Today, political leaders continue to use racist dog whistles like “law and order” and “tough on crime” to convince many that it is safer and smarter to prioritize policing and incarceration rather than things that will actually improve public safety and health, like ensuring all people have a roof over their head, comprehensive healthcare, a living wage, and quality public education.
Today, political leaders continue to use police to carry out their oppressive policies that undermine public safety and destroy black lives and communities. Our political leaders have turned police into society’s “solution” for drug use, misbehaving children at school, homelessness, mental illness and protests against these destructive policies, to name just a few.
While political leaders are responsible for these racist and exploitative policies, police departments are a major obstacle to real, substantive reform. The massive role of policing in American society is matched by their enormous budgets and massive lobbying power, which is used to grow their size and shield them from public scrutiny. Examples of this power are plentiful.
In response to the murder of Mr. Scott by the North Charleston Police Department, community members made a simple and common sense request — they asked the city to commission an independent, comprehensive racial bias audit. Five years after one of its officers murdered Mr. Scott, the City of North Charleston continues to successfully oppose this basic transparency. And this is not an anomaly — every legislative session brings fierce and usually successful opposition from police associations to bills proposing greater police transparency and accountability, or for that matter, legislation seeking to end the war on drugs and criminalization of the black community.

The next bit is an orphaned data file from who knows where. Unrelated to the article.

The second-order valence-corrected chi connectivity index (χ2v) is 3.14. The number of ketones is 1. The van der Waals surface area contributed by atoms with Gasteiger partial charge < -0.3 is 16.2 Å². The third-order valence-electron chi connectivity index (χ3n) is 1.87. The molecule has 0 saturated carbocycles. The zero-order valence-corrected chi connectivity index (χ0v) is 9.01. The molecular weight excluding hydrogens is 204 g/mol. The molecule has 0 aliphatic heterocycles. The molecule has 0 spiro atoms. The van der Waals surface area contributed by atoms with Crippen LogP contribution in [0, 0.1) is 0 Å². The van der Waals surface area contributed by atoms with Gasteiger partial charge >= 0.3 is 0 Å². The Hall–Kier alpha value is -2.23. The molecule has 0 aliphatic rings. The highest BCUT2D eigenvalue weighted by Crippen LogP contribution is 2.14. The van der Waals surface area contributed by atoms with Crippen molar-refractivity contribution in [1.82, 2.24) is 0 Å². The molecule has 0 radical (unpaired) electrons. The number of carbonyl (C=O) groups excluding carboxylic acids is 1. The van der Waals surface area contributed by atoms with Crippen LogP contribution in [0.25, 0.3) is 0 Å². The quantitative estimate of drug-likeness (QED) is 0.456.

If our society truly wants to stop the murder and other forms of violence against black people by police, then the only solution is to divest from policing. It’s time to take the billions of dollars we pour into our police and criminal justice system each year and reinvest it into our communities. This will not fix all of our injustices, but it will be a major and necessary start.
The police violence our community witnessed on Sunday in Charleston — and what others have witnessed across our state and country this week — should be a wake up call to those who have been calling for more training or other so-called reforms to end police brutality. It won’t work.
The system isn’t broken — it’s working as it was designed. Coming to terms with that means recognizing that the system has to be completely dismantled so that black people can finally live freely and without fear in this country. It’s time to recognize that public safety and police don’t go together.
Frank Knaack is the executive director of the American Civil Liberties Union of South Carolina.